Nordstrom Prides Itself on Caring, But Not When It Comes to Making Profits from Occupation of Palestine
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There is a global consensus that Israel’s unceasing annexation and seizure of Palestinian land, water and natural resources, and its ongoing military control of the Occupied Palestinian Territories and Gaza, spell not only misery for the millions of Palestinians suffering today, but also disaster in the long term for all the region’s inhabitants, Israeli and Palestinian alike.
Much like the response to South African apartheid in the 1980s, a worldwide movement of citizen voices has arisen to ensure that, as consumers, investors and simple human beings, people of conscience will no longer participate in practices that allow the occupation regime to benefit from silent inclusion in business as usual.
This movement is having a growing and profound impact.
Just this month, Israeli Justice Minister Tzipi Livni announced that unless Israel can show it has begun to engage in good faith negotiations with the Palestinians, the growing European movement toward boycotting Israeli settlement goods—those made with resources from or in factories and farms situated on land stolen from Palestinians—will soon extend to all Israeli goods, to huge effect on Israel’s economy.
Across the world, consumers are galvanizing public opinion and making changes that are setting the stage for real change. In South Africa, for instance, many products that have been imported under the “Made in Israel” label have now been forced, under vociferous objections from the Israeli government, to change their labeling to “Originating in West Bank—Israeli Goods”—an admission that is a first step toward exposing Israeli fictions about the provenance of much of its export industry, but that also opens the door to further, and sure-to-be-successful, legal challenges under international law to Israel’s appropriation of Palestinian resources.
Among the goods forced to re-label in South Africa are those produced by the luxury skin care firm Ahava Dead Sea Laboratories. Ahava has its manufacturing facility and visitors center in the illegal settlement of Mitzpe Shalem in the Occupied Palestinian Territories. The company uses in its products mud sourced from the occupied shores of the Dead Sea, and its goods are made in the Occupied West Bank. But here in the United States, Ahava still gets away with labeling its products “Made in Israel.”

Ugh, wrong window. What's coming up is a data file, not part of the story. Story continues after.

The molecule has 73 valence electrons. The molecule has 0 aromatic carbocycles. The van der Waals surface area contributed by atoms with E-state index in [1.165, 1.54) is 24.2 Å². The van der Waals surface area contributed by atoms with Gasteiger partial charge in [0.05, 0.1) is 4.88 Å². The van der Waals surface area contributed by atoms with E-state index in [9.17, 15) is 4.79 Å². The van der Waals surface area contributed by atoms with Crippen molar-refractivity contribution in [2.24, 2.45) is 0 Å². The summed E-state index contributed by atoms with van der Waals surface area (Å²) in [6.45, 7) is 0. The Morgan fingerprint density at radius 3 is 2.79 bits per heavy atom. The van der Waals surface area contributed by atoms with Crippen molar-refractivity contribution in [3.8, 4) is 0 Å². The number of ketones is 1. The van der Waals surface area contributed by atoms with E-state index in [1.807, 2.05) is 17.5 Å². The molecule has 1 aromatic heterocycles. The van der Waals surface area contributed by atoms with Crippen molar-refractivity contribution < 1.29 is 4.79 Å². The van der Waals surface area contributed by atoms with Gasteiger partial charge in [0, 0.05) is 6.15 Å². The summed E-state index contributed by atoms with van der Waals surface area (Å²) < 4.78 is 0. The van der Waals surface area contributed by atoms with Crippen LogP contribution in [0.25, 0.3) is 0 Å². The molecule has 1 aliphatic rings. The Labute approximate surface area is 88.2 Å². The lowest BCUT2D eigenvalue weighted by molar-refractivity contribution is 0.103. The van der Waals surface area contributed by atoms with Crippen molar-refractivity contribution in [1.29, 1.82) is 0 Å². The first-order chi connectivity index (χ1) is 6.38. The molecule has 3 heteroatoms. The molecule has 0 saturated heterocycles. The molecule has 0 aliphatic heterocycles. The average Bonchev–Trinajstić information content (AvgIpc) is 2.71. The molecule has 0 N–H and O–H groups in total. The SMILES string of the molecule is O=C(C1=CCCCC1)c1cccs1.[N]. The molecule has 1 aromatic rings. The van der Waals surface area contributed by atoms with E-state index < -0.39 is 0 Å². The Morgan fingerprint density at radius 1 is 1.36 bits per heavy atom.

All that is changing: the worldwide boycott movement is catching up with Ahava, while human rights groups within Israel have worked assiduously to document Ahava’s illegal practices and misleading public relations campaigns. American retailers now have nowhere practically or rhetorically to hide—they can no longer credibly claim ignorance or confusion.
For its next drive, CodePink’s Stolen Beauty campaign, which has been for the past five years organizing and educating specifically around Ahava cosmetics, will be pressing U.S. retailer Nordstrom, as well as one of its owners, Calvert Investments, to live up to their oft-proclaimed commitments to social responsibility, and remove Ahava products from Nordstrom’s shelves.
Over the years the Stolen Beauty campaign has scored numerous victories: Ahava spokesmodel Kristin Davis was suspended from publicity work as an Oxfam Goodwill Ambassador for the duration of her Ahava contract; Abigail Disney renounced her share of the profits and the corpus of her family fund’s investment in Ahava; the flagship Ahava store in London’s Covent Garden lost its lease because of biweekly protests by human rights advocates; the Presbyterian and Methodist denominations in the United States and the United Church of Canada voted to boycott Ahava products. Many shops, once informed about the company’s illegal practices, have stopped carrying Ahava products.
Now it’s Nordstrom’s turn.
Nordstrom prides itself on its commitment to “caring.” On the “Nordstrom Cares” page of its website the company claims, “We've always followed a simple philosophy when it comes to running our business: Leave it better than you found it. This also describes Nordstrom's commitment to social responsibility. Since our early days, we've focused on doing the right thing for our employees and our customers. We continue to make every effort to be an ethical company where people want to work and shop.”